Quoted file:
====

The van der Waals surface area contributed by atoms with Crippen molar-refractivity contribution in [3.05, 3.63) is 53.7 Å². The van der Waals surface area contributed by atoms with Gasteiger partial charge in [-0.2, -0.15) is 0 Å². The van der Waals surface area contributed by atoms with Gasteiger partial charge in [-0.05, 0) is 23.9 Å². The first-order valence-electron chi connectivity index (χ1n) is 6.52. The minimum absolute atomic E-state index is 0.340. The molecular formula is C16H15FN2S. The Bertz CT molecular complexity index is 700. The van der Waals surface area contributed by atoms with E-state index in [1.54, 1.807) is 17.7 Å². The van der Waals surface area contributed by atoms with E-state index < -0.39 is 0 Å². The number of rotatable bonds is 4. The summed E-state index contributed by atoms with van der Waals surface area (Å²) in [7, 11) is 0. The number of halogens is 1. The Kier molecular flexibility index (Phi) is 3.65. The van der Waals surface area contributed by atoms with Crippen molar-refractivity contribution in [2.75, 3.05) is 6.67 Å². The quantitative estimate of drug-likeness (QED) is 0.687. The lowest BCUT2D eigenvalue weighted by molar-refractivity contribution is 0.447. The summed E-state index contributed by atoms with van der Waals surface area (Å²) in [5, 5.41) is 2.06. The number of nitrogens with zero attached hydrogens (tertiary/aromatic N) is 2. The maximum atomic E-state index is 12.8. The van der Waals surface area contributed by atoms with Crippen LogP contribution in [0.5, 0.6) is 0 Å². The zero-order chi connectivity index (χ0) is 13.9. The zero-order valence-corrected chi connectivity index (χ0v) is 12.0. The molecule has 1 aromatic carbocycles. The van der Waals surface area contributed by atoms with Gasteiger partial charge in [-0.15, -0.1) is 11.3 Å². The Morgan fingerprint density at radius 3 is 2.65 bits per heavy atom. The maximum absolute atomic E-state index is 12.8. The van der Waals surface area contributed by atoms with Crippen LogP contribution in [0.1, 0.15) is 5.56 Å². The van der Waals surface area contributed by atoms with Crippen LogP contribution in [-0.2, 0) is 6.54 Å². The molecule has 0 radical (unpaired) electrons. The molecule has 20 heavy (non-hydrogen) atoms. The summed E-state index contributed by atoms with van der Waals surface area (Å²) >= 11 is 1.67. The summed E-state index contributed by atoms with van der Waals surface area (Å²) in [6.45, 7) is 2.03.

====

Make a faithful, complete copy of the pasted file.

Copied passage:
The van der Waals surface area contributed by atoms with Crippen molar-refractivity contribution in [3.05, 3.63) is 53.7 Å². The van der Waals surface area contributed by atoms with Gasteiger partial charge in [-0.2, -0.15) is 0 Å². The van der Waals surface area contributed by atoms with Gasteiger partial charge in [-0.05, 0) is 23.9 Å². The first-order valence-electron chi connectivity index (χ1n) is 6.52. The minimum absolute atomic E-state index is 0.340. The molecular formula is C16H15FN2S. The Bertz CT molecular complexity index is 700. The van der Waals surface area contributed by atoms with E-state index in [1.54, 1.807) is 17.7 Å². The van der Waals surface area contributed by atoms with E-state index < -0.39 is 0 Å². The number of rotatable bonds is 4. The summed E-state index contributed by atoms with van der Waals surface area (Å²) in [7, 11) is 0. The number of halogens is 1. The Kier molecular flexibility index (Phi) is 3.65. The van der Waals surface area contributed by atoms with Crippen molar-refractivity contribution in [2.75, 3.05) is 6.67 Å². The quantitative estimate of drug-likeness (QED) is 0.687. The lowest BCUT2D eigenvalue weighted by molar-refractivity contribution is 0.447. The summed E-state index contributed by atoms with van der Waals surface area (Å²) in [5, 5.41) is 2.06. The number of nitrogens with zero attached hydrogens (tertiary/aromatic N) is 2. The maximum atomic E-state index is 12.8. The van der Waals surface area contributed by atoms with Crippen LogP contribution in [0.5, 0.6) is 0 Å². The zero-order chi connectivity index (χ0) is 13.9. The zero-order valence-corrected chi connectivity index (χ0v) is 12.0. The molecule has 1 aromatic carbocycles. The van der Waals surface area contributed by atoms with Gasteiger partial charge in [-0.15, -0.1) is 11.3 Å². The Morgan fingerprint density at radius 3 is 2.65 bits per heavy atom. The maximum absolute atomic E-state index is 12.8. The van der Waals surface area contributed by atoms with Crippen LogP contribution in [0.1, 0.15) is 5.56 Å². The van der Waals surface area contributed by atoms with Crippen LogP contribution in [-0.2, 0) is 6.54 Å². The molecule has 0 radical (unpaired) electrons. The molecule has 20 heavy (non-hydrogen) atoms. The summed E-state index contributed by atoms with van der Waals surface area (Å²) >= 11 is 1.67. The summed E-state index contributed by atoms with van der Waals surface area (Å²) in [6.45, 7) is 2.03.